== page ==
In the case of a securities loan, the lender’s security deposit serves as collateral. To be able to take out such a loan, the customer must have a significant securities deposit. This can be borrowed and serves the bank as collateral.
Owners of securities often use the securities loan to buy more securities. If the bank does not award it for a specific purpose, the money can be used freely.
A significant advantage is that the annual interest rate on the loan for securities is significantly lower than the lending rates for the collection or installment loan. In addition, the securities loan offers the customer flexibility, because once it has been granted, it can be used at will. The amount of the loan depends on the value of the securities account.
While the discretionary credit currently costs around 12 percent interest on average, interest rates on a dedicated loan for securities are below 7 percent in most cases.
A purpose-based securities loan is therefore an alternative to the dispo. He is equally flexible but just cheaper. Once established, the securities loan can be called up at any time if required. The securities loan is thus very well suited to bridge short-term liquidity shortages. As with the Dispo, the bank will only charge interest if the loan is actually used. Fees for the establishment and provision collect the custodian banks usually not.
The repayment of the securities loan can also be made flexible. The term is not limited. If the customer moves within the credit limit, only the agreed interest must be paid. However, users of securities loans should bear in mind that the credit line granted is not rigid. The amount of the approved framework depends on the value of the depot. If there is a turbulence on the stock market, the credit line can fall.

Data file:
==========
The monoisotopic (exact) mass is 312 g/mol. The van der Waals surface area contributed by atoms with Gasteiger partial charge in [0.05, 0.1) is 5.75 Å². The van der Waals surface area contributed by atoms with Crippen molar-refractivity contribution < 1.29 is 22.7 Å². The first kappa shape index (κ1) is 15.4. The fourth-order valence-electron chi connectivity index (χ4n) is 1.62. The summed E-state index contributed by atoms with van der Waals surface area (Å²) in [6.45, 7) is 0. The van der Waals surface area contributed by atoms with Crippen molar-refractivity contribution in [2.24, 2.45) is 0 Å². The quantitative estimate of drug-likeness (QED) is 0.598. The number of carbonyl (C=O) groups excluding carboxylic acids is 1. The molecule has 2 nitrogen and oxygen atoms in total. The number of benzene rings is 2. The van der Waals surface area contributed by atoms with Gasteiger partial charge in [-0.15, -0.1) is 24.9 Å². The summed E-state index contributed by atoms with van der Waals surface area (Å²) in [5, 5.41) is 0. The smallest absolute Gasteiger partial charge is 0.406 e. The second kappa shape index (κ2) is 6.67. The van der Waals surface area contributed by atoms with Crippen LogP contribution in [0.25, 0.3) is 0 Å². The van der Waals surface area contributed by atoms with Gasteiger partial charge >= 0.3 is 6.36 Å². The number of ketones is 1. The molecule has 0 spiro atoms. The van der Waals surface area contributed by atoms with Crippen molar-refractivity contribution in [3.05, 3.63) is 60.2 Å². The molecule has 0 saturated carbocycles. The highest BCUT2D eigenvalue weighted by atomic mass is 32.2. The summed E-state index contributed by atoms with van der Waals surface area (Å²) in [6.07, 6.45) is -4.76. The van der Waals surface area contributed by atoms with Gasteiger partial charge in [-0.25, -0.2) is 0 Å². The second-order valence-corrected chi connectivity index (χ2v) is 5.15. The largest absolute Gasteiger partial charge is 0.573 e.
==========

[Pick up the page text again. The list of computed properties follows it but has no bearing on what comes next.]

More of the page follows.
When determining the credit line, banks are not consistent. As a rule, the lending value of the custody account is between 40 and 60 percent of the current market value of the custody account.
If securities with a value of € 50,000 are held in the securities account of the borrower, the customer will receive a loan of € 25,000 with a mortgage lending value of 50 percent. If the prices rise, so does the credit line, if they fall, the credit line also falls.
Some banks handle the definition of the credit line so that the asset class of the securities is taken into account in the custody account. For secured investments such as bonds, the mortgage lending value is then higher than for risky investments such as certificates. Warrants are mostly excluded from the loan because of the high risk.
The fluctuating credit line entails a risk for the borrower that should not be underestimated. If the prices of the securities in the custody account fall, the credit line is automatically reduced. Then it can happen that a borrower exceeds the credit limit involuntarily. The danger of this happening is especially great when the frame is almost exhausted. This can be very expensive for the customer. Not only that its depot loses value. There are also overdraft rates to pay for the loan, which are often twice as high. In addition, the Bank is entitled to require the Client to sell part of the loaned securities in order to settle the account. Since this happens at falling prices, high losses are inevitable.
A security loan can always be used as an alternative to the disposition credit if a securities deposit exists. The securities serve as collateral. That’s why the loan is cheaper.
The disadvantage of the securities loan is that there is an inadvertent overdrawing of the credit line when the prices of the loaned securities fall. This may result in the payment of high overdraft interest or, in the worst case, a distress sale of the securities being lent. Due to the significantly lower interest rates, the securities loan represents a sensible alternative to the discretionary credit in order to bridge very short-term liquidity bottlenecks. Who plans a long-term rescheduling to replace the Dispo, should check whether this project with a installment loan cheaper and safer to implement.